The report itself highlights the risks generated by: (1) persistent inequality and unfairness, (2) domestic and international political tensions, (3) environmental dangers and (4) cyber vulnerabilities. A specific question about geopolitical risks shows, for example, that 93% expect that the risks presented by political and economic friction between major powers will grow in 2018.

Cyber worries intensify

This year, following attacks like WannaCry, concern about cyber risks intensified. The number and cost of attacks have been steadily rising, and there is still a considerable “protection gap” between corporate exposure and risk transfer capacity. The biggest risk, however, is what we do not know as the result of interconnectivity and the potential for attacks that cause not isolated and temporary disruptions, but systemic shocks.

The Centre for Risk Studies is far from sanguine about cyber threats. “From malware to malfeasance, the dark side of digital is emerging just as quickly as the sunny side of cyber. Given that there are more smart devices than people on the planet, hyper-connectivity describes the bewildering array of bot-to-bot and cyber-to-human and human-to-human interactions with consequences that we struggle to anticipate,” says Professor Ralph. “Beyond that, it’s a concern that the platforms which deliver hyper-connectivity, though seemingly public goods, are largely owned by corporations like Alibaba and Google, an issue which the Global Risk Report does not address.”

WEF emphasises the importance of multi-lateral action in respond to these threats, across countries and between private and public sector organisations, and calls for the application of a lens of resilience to deal with complexity when a traditional risk management is insufficient. It says that the prospect of strong economic growth in 2018 presents leaders with a golden opportunity to address signs of severe weakness in many of the complex systems that underpin our world.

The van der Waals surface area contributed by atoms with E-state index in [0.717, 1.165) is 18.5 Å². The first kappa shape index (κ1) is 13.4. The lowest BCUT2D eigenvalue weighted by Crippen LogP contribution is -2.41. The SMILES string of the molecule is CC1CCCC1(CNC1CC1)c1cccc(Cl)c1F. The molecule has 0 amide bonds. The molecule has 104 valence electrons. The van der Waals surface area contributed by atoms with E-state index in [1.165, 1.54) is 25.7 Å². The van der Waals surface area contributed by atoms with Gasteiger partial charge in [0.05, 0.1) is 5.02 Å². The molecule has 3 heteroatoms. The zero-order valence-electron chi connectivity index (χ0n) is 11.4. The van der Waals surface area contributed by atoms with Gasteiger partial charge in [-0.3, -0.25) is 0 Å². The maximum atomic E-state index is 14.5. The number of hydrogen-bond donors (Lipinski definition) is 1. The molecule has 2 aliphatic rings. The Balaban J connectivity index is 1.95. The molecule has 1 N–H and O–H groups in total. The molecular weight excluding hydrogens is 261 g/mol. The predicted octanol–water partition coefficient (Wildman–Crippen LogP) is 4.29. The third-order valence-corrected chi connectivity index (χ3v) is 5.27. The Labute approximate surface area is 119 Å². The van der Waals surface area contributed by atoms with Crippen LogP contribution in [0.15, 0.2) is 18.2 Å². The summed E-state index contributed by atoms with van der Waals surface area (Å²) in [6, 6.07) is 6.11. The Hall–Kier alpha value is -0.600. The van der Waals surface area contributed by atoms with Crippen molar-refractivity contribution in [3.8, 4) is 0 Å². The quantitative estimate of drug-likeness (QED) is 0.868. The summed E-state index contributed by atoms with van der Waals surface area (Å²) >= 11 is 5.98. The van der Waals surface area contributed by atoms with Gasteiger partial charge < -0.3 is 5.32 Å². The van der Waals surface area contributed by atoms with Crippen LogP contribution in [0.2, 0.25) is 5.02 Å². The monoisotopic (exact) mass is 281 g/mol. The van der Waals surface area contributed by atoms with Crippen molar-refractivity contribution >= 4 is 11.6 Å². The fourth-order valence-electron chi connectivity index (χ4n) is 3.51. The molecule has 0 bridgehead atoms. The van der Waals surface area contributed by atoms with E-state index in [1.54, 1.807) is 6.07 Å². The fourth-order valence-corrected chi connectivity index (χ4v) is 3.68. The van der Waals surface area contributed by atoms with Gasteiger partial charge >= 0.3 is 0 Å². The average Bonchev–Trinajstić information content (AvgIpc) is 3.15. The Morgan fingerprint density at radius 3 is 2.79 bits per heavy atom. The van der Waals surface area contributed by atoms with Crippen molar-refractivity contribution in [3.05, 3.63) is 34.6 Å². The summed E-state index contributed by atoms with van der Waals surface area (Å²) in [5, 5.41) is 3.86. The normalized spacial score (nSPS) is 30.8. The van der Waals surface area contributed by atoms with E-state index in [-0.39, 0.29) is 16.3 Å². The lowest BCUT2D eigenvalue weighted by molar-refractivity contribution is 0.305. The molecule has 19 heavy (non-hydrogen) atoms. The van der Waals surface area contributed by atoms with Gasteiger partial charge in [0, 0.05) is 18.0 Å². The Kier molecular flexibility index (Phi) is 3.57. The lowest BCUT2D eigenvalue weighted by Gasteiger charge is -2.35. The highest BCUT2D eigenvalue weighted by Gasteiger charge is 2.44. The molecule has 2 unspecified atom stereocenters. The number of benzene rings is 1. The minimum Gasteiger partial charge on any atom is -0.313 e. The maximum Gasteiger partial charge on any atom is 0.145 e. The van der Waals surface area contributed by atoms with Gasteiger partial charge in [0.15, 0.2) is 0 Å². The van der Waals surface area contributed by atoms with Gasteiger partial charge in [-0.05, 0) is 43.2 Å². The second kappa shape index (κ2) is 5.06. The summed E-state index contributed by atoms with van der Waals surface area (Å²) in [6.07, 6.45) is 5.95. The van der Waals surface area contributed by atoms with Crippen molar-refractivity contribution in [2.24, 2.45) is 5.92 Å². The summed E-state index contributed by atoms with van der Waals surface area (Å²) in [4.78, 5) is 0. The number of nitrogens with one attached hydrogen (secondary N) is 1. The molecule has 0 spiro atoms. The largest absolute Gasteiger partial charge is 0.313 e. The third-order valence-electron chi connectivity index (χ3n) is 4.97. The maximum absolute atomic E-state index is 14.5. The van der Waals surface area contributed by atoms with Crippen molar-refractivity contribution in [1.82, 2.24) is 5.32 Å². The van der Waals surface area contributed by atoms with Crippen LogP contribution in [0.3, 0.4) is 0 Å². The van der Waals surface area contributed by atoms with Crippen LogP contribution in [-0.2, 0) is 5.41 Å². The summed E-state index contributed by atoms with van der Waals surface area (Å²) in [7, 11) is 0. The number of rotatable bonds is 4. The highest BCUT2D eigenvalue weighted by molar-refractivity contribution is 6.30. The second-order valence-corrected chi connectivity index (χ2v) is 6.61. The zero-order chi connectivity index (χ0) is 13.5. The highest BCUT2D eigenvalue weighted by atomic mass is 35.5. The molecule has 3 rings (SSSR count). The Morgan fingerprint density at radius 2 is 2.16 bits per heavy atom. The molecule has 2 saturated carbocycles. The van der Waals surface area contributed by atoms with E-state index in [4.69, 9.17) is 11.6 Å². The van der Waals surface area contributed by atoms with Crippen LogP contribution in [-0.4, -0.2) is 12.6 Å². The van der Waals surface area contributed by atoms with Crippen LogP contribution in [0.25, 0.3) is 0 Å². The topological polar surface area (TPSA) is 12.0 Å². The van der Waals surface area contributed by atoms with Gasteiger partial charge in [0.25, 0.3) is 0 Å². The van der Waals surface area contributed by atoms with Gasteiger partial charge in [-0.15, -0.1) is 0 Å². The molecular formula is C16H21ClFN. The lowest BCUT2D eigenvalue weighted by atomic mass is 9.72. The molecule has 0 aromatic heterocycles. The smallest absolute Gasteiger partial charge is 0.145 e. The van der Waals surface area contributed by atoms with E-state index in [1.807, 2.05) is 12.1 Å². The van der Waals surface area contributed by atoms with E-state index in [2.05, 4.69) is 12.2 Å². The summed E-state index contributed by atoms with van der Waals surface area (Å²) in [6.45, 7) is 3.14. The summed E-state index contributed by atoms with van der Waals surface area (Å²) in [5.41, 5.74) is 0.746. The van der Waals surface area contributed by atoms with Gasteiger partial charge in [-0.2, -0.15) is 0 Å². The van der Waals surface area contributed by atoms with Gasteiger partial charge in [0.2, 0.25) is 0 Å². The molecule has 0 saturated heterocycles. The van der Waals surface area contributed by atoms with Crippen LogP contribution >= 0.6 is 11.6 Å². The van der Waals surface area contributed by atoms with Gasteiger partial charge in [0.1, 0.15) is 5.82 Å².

Professor Ralph adds, “To understand developing economies it is particularly important to consider more holistic measures of economic development than GDP. The WEF’s Inclusive Development Index is a forward step, and will improve our ability to assess the potential economic and social impact of catastrophic risks.”

Lee Coppack
Lee Coppack is a writer, editor and analyst on many risk-related topics, and senior media adviser to the Centre for Risk Studies. She has worked closely with risk management associations, insurance businesses and modelling organisations. As a journalist, Lee founded and edited Catastrophe Risk Management and MicroRisk, and edited Global Risk Manager and Global Reinsurance. She is an honorary life member of the Institute of Risk Management.
Lee Coppack

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  1. John Stroughair

    The WEF risk report should not be taken seriously as a risk analysis. It is intended as a marketing document by the organisations that sponsor it. This is not idle cynicism but based on first hand involvement with the production of previous documents.